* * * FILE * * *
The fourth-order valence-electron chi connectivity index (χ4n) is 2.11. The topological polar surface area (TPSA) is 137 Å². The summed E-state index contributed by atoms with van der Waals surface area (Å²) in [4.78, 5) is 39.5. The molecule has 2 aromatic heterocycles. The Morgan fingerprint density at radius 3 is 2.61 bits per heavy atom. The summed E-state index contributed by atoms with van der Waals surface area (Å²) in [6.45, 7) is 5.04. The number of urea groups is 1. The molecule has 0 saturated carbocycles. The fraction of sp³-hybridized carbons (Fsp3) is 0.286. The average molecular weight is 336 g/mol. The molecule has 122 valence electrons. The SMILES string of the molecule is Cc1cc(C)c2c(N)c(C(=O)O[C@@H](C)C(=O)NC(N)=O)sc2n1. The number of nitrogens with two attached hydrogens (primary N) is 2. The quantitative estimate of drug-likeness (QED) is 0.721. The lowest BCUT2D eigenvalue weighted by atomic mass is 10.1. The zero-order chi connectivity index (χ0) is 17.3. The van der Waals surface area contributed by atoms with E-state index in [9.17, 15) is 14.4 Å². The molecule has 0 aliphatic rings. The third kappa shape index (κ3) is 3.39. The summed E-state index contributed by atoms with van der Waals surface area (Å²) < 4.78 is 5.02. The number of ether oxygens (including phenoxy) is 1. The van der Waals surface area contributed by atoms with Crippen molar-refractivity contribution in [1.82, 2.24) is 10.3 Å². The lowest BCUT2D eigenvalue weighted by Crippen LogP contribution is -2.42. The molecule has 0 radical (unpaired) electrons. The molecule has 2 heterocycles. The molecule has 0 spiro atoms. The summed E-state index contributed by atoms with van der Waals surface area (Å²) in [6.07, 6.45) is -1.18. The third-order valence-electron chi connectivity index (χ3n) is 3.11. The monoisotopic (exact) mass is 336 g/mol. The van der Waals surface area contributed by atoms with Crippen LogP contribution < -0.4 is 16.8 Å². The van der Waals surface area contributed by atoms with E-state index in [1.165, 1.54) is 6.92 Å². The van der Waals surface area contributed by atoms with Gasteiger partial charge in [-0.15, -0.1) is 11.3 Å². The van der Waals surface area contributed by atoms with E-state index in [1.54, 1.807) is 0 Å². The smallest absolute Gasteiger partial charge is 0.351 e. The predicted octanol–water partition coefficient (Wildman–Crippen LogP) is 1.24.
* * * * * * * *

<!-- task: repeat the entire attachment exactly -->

The fourth-order valence-electron chi connectivity index (χ4n) is 2.11. The topological polar surface area (TPSA) is 137 Å². The summed E-state index contributed by atoms with van der Waals surface area (Å²) in [4.78, 5) is 39.5. The molecule has 2 aromatic heterocycles. The Morgan fingerprint density at radius 3 is 2.61 bits per heavy atom. The summed E-state index contributed by atoms with van der Waals surface area (Å²) in [6.45, 7) is 5.04. The number of urea groups is 1. The molecule has 0 saturated carbocycles. The fraction of sp³-hybridized carbons (Fsp3) is 0.286. The average molecular weight is 336 g/mol. The molecule has 122 valence electrons. The SMILES string of the molecule is Cc1cc(C)c2c(N)c(C(=O)O[C@@H](C)C(=O)NC(N)=O)sc2n1. The number of nitrogens with two attached hydrogens (primary N) is 2. The quantitative estimate of drug-likeness (QED) is 0.721. The lowest BCUT2D eigenvalue weighted by atomic mass is 10.1. The zero-order chi connectivity index (χ0) is 17.3. The van der Waals surface area contributed by atoms with E-state index in [9.17, 15) is 14.4 Å². The molecule has 0 aliphatic rings. The third kappa shape index (κ3) is 3.39. The summed E-state index contributed by atoms with van der Waals surface area (Å²) < 4.78 is 5.02. The number of ether oxygens (including phenoxy) is 1. The van der Waals surface area contributed by atoms with Crippen molar-refractivity contribution in [1.82, 2.24) is 10.3 Å². The lowest BCUT2D eigenvalue weighted by Crippen LogP contribution is -2.42. The molecule has 0 radical (unpaired) electrons. The molecule has 2 heterocycles. The molecule has 0 spiro atoms. The summed E-state index contributed by atoms with van der Waals surface area (Å²) in [6.07, 6.45) is -1.18. The third-order valence-electron chi connectivity index (χ3n) is 3.11. The monoisotopic (exact) mass is 336 g/mol. The van der Waals surface area contributed by atoms with Crippen LogP contribution < -0.4 is 16.8 Å². The van der Waals surface area contributed by atoms with E-state index in [1.165, 1.54) is 6.92 Å². The van der Waals surface area contributed by atoms with Gasteiger partial charge in [-0.15, -0.1) is 11.3 Å². The van der Waals surface area contributed by atoms with E-state index in [1.54, 1.807) is 0 Å². The smallest absolute Gasteiger partial charge is 0.351 e. The predicted octanol–water partition coefficient (Wildman–Crippen LogP) is 1.24.